Delving into the depths of Scotland’s famous Loch Ness scientists were hoping to discover the secret of the monster alleged to dwell in it. Instead what they discovered was even more hideous than a monster – 100,000 golf balls. “The discovery illustrates an alarming report released from the Danish Golf Union showing that golf balls may take between 100 and 1,000 years to decompose in the wild. And decomposition is not a clean process. As the balls break down, they release toxins and heavy metals into the environment. The study shows that zinc, in particular, has the potential to cause problems because it attaches itself to sediments and poisons surrounding plants and animals,” reports Planet Green.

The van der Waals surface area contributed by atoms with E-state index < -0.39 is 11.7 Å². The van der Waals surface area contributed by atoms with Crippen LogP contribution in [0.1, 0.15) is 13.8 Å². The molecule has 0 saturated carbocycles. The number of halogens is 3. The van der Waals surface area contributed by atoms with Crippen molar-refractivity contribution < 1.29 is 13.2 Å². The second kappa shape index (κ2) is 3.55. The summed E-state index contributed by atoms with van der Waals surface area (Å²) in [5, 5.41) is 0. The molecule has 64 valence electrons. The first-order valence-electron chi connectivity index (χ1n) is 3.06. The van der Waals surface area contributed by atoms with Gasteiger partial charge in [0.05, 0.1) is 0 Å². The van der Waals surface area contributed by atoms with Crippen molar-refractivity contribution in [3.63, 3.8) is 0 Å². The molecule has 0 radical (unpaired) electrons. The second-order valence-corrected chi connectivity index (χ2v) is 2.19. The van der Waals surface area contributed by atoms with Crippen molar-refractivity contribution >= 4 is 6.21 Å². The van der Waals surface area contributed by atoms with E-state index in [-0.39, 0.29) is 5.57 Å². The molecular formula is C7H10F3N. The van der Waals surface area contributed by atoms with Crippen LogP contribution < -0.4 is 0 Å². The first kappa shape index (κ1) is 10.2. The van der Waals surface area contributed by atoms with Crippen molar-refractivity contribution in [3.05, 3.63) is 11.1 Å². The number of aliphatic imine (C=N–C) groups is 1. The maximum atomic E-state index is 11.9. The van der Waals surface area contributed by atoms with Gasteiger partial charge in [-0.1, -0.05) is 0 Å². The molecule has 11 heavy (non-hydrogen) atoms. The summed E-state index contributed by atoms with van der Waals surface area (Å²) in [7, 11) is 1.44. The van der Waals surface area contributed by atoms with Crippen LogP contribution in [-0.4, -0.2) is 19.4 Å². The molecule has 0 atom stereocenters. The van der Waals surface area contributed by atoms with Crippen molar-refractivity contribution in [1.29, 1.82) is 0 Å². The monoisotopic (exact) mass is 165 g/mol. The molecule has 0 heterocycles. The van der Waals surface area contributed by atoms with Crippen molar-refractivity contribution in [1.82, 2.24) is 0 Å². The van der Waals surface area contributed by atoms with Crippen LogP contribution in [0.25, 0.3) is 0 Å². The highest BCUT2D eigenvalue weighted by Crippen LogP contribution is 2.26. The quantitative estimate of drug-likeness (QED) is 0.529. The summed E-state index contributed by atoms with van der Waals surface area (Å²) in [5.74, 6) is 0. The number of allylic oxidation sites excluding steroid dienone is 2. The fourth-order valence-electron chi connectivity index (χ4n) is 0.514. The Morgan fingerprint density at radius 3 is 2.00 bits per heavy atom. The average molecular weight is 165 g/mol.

Short-hop regional flights could be running on batteries in a few years.
The artifacts were often made from found objects – an Ivory dish-soap bottle transformed into an earthenware figure.
On New Year’s Eve 1899, the captain of this Pacific steamliner sailed into history. Or did he?